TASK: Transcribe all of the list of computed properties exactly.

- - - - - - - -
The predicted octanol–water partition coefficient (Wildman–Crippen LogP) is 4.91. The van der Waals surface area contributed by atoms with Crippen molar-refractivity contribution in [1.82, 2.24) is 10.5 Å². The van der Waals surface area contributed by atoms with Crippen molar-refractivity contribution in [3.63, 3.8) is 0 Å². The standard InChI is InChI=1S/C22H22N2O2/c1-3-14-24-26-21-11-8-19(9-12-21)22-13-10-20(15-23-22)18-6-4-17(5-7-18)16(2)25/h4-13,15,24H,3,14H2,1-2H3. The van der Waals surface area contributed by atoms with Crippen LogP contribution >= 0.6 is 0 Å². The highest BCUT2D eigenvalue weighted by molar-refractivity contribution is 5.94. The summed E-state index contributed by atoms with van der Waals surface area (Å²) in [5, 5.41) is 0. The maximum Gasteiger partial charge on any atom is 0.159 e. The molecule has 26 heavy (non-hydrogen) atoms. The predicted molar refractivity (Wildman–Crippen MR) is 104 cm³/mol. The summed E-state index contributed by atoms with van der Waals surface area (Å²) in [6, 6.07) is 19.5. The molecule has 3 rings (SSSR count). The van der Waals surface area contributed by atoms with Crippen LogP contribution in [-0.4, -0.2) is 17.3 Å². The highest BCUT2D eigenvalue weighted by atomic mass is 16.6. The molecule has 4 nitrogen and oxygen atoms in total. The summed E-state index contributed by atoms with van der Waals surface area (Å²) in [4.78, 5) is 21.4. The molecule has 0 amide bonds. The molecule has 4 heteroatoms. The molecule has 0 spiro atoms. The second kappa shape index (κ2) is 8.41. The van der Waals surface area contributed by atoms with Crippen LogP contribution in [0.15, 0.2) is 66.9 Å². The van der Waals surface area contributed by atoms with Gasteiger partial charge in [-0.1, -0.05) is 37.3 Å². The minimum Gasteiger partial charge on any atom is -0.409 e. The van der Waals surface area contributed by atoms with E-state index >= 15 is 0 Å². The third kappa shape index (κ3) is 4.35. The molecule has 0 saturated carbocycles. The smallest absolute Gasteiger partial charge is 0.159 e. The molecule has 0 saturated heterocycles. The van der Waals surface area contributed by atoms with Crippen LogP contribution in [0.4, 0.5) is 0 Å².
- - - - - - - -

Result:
The predicted octanol–water partition coefficient (Wildman–Crippen LogP) is 4.91. The van der Waals surface area contributed by atoms with Crippen molar-refractivity contribution in [1.82, 2.24) is 10.5 Å². The van der Waals surface area contributed by atoms with Crippen molar-refractivity contribution in [3.63, 3.8) is 0 Å². The standard InChI is InChI=1S/C22H22N2O2/c1-3-14-24-26-21-11-8-19(9-12-21)22-13-10-20(15-23-22)18-6-4-17(5-7-18)16(2)25/h4-13,15,24H,3,14H2,1-2H3. The van der Waals surface area contributed by atoms with Crippen LogP contribution >= 0.6 is 0 Å². The highest BCUT2D eigenvalue weighted by molar-refractivity contribution is 5.94. The summed E-state index contributed by atoms with van der Waals surface area (Å²) in [5, 5.41) is 0. The maximum Gasteiger partial charge on any atom is 0.159 e. The molecule has 26 heavy (non-hydrogen) atoms. The predicted molar refractivity (Wildman–Crippen MR) is 104 cm³/mol. The summed E-state index contributed by atoms with van der Waals surface area (Å²) in [6, 6.07) is 19.5. The molecule has 3 rings (SSSR count). The van der Waals surface area contributed by atoms with Crippen LogP contribution in [-0.4, -0.2) is 17.3 Å². The highest BCUT2D eigenvalue weighted by atomic mass is 16.6. The molecule has 4 nitrogen and oxygen atoms in total. The summed E-state index contributed by atoms with van der Waals surface area (Å²) in [4.78, 5) is 21.4. The molecule has 0 amide bonds. The molecule has 4 heteroatoms. The molecule has 0 spiro atoms. The second kappa shape index (κ2) is 8.41. The van der Waals surface area contributed by atoms with Crippen LogP contribution in [0.15, 0.2) is 66.9 Å². The van der Waals surface area contributed by atoms with Gasteiger partial charge in [-0.1, -0.05) is 37.3 Å². The minimum Gasteiger partial charge on any atom is -0.409 e. The van der Waals surface area contributed by atoms with E-state index >= 15 is 0 Å². The third kappa shape index (κ3) is 4.35. The molecule has 0 saturated carbocycles. The smallest absolute Gasteiger partial charge is 0.159 e. The molecule has 0 saturated heterocycles. The van der Waals surface area contributed by atoms with Crippen LogP contribution in [0.4, 0.5) is 0 Å².